Ye Olde Yeast Counting: From Happy Accidents to Marvelous Machines

We all get a little nostalgic sometimes.

The past seems so pretty—full of simpler times when the world was more honorable and quaint than our complex era. It’s all a really beautiful rose-tinged fantasy…

Our modern times may not feel as romantic, but we all know that life today is actually a lot better than it was in the days of old. Indoor plumbing and medical advances definitely top our list of favorite modern conveniences, but we’re also grateful for all the little things technology has brought us that we can’t imagine living without. Remote controls. Waterproof mascara. Frozen burritos. We could go on and on, but can’t forget the beauty and glory that is beer quality control. Oh yes—the ancient art of making beer taste good has seen some mighty fine improvements in the past few centuries—improvements so advanced that modern brewers can now produce billions of barrels of identical tasting beer with extreme precision. We should know; helping them is kind of our jobs.

But where, we wondered, did it start?

When did brewers go from mashing up cereals and praying for wild yeast to land to the precise flavor and shelf-life standards of today? We actually have Louis Pasteur to thank. Yep, the same dude who figured out that you should heat milk to kill microorganisms also figured out that those same little buggers were pretty helpful in making beer. Soon after, Danish scientists in honest-to-goodness fermentology labs were studying the effects of these microorganisms on our favorite beverage and the humble yeast cell was getting its fair recognition. Samples of beer could be inspected under a microscope for their yeast quantity, and adjusted accordingly.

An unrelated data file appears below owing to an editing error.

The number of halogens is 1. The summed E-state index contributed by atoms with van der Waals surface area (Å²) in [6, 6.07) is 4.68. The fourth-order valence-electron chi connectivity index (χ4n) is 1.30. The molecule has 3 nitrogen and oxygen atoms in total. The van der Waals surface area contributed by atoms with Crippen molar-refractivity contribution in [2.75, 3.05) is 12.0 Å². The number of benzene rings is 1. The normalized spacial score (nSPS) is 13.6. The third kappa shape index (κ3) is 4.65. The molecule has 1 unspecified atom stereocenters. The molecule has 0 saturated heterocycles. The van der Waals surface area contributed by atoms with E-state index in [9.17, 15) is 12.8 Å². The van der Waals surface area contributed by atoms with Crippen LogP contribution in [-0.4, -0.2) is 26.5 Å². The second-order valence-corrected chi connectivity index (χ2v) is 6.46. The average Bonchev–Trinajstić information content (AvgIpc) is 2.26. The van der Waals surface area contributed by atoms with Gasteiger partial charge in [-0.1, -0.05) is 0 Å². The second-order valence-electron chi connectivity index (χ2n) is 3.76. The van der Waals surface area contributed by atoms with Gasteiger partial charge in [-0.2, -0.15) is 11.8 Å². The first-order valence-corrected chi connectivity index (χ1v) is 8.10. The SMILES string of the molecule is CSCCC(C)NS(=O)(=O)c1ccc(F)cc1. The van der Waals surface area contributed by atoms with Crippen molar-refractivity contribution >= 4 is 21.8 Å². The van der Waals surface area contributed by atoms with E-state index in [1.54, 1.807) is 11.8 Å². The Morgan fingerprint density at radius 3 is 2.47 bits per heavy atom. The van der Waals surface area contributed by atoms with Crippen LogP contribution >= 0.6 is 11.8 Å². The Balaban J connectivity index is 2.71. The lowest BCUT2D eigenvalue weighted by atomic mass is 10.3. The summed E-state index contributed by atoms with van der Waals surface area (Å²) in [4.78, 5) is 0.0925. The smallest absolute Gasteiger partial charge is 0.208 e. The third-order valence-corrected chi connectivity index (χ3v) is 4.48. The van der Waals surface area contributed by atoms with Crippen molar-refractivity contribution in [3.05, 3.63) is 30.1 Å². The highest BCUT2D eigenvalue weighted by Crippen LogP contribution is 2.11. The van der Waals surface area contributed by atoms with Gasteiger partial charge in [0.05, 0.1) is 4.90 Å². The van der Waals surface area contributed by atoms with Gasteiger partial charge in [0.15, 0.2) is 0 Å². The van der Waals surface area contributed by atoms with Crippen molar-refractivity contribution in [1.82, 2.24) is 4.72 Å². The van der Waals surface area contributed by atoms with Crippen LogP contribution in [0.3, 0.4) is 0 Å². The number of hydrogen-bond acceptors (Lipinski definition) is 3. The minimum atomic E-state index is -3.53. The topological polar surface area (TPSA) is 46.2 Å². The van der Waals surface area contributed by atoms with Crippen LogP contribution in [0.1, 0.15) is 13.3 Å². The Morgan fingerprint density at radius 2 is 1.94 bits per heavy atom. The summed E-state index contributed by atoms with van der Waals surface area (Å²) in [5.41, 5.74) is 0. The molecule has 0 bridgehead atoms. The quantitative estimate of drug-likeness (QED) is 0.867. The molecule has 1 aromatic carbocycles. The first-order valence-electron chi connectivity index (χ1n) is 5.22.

And that’s where yeast counting stayed for a very long time. Counting chambers improved things a lot, as did supplies like pipettes and graduated cylinders for proper sample dilution. And you know what? Those techniques are still in use today because they actually work pretty darn well, if you have the right patience and precision and are working with very small production.

Of course, lovely modern technologies have not only allow us to play Tetris on our phones—we can actually slip a little beer sample into a YC-100 and have an accurate cell count in 30 minutes with little maintenance and cleaning. Heck, these days we can even measure dissolved oxygen with a Hach 3100. Now that’s what we call progress!

Interested in bringing your lab into the future? Contact us today to learn more about Yeast Cell Counting and You. In the meantime, cheers from your favorite lab supplier!